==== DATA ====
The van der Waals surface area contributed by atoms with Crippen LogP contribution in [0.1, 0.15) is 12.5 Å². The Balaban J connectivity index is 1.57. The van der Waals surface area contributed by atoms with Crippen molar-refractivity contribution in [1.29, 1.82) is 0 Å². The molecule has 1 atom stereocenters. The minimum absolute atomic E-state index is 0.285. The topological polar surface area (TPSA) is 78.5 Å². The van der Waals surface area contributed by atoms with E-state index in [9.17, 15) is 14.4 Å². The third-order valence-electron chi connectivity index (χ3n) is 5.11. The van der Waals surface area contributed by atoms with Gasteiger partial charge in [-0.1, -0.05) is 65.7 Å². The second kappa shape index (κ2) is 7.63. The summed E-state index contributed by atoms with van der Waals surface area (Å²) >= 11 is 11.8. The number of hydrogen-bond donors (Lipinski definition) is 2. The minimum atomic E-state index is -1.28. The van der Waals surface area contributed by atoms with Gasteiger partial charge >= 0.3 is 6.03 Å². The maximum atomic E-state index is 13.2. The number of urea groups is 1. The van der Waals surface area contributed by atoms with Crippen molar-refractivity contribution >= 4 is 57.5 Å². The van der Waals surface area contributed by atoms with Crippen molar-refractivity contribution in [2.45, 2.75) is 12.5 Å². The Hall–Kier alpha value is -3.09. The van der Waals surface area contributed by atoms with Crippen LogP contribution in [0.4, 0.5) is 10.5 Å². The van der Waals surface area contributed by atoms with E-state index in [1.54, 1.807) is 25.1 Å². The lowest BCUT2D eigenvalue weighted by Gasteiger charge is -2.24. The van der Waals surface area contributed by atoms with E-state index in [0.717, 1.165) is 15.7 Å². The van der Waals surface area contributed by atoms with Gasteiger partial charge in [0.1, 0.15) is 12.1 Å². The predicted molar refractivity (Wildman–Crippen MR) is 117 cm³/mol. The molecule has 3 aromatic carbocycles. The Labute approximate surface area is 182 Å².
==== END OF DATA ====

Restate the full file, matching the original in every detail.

The van der Waals surface area contributed by atoms with Crippen LogP contribution in [0.1, 0.15) is 12.5 Å². The Balaban J connectivity index is 1.57. The van der Waals surface area contributed by atoms with Crippen molar-refractivity contribution in [1.29, 1.82) is 0 Å². The molecule has 1 atom stereocenters. The minimum absolute atomic E-state index is 0.285. The topological polar surface area (TPSA) is 78.5 Å². The van der Waals surface area contributed by atoms with E-state index in [9.17, 15) is 14.4 Å². The third-order valence-electron chi connectivity index (χ3n) is 5.11. The van der Waals surface area contributed by atoms with Gasteiger partial charge in [-0.1, -0.05) is 65.7 Å². The second kappa shape index (κ2) is 7.63. The summed E-state index contributed by atoms with van der Waals surface area (Å²) >= 11 is 11.8. The number of hydrogen-bond donors (Lipinski definition) is 2. The minimum atomic E-state index is -1.28. The van der Waals surface area contributed by atoms with Gasteiger partial charge >= 0.3 is 6.03 Å². The maximum atomic E-state index is 13.2. The number of urea groups is 1. The van der Waals surface area contributed by atoms with Crippen molar-refractivity contribution >= 4 is 57.5 Å². The van der Waals surface area contributed by atoms with Crippen molar-refractivity contribution in [2.45, 2.75) is 12.5 Å². The Hall–Kier alpha value is -3.09. The van der Waals surface area contributed by atoms with Crippen LogP contribution in [0.4, 0.5) is 10.5 Å². The van der Waals surface area contributed by atoms with E-state index in [1.54, 1.807) is 25.1 Å². The lowest BCUT2D eigenvalue weighted by Gasteiger charge is -2.24. The van der Waals surface area contributed by atoms with E-state index in [0.717, 1.165) is 15.7 Å². The van der Waals surface area contributed by atoms with Gasteiger partial charge in [0.1, 0.15) is 12.1 Å². The predicted molar refractivity (Wildman–Crippen MR) is 117 cm³/mol. The molecule has 3 aromatic carbocycles. The Labute approximate surface area is 182 Å².